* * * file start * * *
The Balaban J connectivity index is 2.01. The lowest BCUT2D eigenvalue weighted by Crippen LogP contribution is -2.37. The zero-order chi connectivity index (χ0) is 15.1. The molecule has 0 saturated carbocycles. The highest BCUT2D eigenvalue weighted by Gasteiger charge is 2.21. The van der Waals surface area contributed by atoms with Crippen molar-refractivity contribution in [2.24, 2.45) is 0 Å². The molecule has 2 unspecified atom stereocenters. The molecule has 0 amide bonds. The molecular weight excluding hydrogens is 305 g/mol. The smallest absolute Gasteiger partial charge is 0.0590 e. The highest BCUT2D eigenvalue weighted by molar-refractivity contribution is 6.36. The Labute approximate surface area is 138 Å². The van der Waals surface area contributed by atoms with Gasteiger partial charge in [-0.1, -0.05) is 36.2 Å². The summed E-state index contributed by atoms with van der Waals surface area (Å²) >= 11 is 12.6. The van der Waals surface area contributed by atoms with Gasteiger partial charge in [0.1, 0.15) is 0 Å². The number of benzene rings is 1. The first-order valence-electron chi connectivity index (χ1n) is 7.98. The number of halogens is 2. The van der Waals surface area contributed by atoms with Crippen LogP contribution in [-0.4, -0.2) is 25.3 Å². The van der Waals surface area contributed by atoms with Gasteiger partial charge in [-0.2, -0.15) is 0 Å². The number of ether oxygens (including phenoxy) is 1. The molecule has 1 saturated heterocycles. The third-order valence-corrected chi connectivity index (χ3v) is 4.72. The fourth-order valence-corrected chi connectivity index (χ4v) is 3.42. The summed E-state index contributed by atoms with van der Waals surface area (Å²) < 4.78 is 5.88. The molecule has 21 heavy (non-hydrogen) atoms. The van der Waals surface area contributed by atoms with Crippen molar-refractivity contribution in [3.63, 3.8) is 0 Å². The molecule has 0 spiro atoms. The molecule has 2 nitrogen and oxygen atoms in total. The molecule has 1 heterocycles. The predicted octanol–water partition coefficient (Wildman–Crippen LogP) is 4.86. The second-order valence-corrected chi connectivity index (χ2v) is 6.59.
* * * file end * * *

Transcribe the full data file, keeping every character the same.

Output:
The Balaban J connectivity index is 2.01. The lowest BCUT2D eigenvalue weighted by Crippen LogP contribution is -2.37. The zero-order chi connectivity index (χ0) is 15.1. The molecule has 0 saturated carbocycles. The highest BCUT2D eigenvalue weighted by Gasteiger charge is 2.21. The van der Waals surface area contributed by atoms with Crippen molar-refractivity contribution in [2.24, 2.45) is 0 Å². The molecule has 2 unspecified atom stereocenters. The molecule has 0 amide bonds. The molecular weight excluding hydrogens is 305 g/mol. The smallest absolute Gasteiger partial charge is 0.0590 e. The highest BCUT2D eigenvalue weighted by molar-refractivity contribution is 6.36. The Labute approximate surface area is 138 Å². The van der Waals surface area contributed by atoms with Gasteiger partial charge in [-0.1, -0.05) is 36.2 Å². The summed E-state index contributed by atoms with van der Waals surface area (Å²) >= 11 is 12.6. The van der Waals surface area contributed by atoms with Gasteiger partial charge in [0.1, 0.15) is 0 Å². The number of benzene rings is 1. The first-order valence-electron chi connectivity index (χ1n) is 7.98. The number of halogens is 2. The van der Waals surface area contributed by atoms with Crippen LogP contribution in [-0.4, -0.2) is 25.3 Å². The van der Waals surface area contributed by atoms with Gasteiger partial charge in [-0.2, -0.15) is 0 Å². The number of ether oxygens (including phenoxy) is 1. The molecule has 1 saturated heterocycles. The third-order valence-corrected chi connectivity index (χ3v) is 4.72. The fourth-order valence-corrected chi connectivity index (χ4v) is 3.42. The summed E-state index contributed by atoms with van der Waals surface area (Å²) < 4.78 is 5.88. The molecule has 21 heavy (non-hydrogen) atoms. The van der Waals surface area contributed by atoms with Crippen molar-refractivity contribution in [3.63, 3.8) is 0 Å². The molecule has 0 spiro atoms. The molecule has 2 nitrogen and oxygen atoms in total. The molecule has 1 heterocycles. The predicted octanol–water partition coefficient (Wildman–Crippen LogP) is 4.86. The second-order valence-corrected chi connectivity index (χ2v) is 6.59.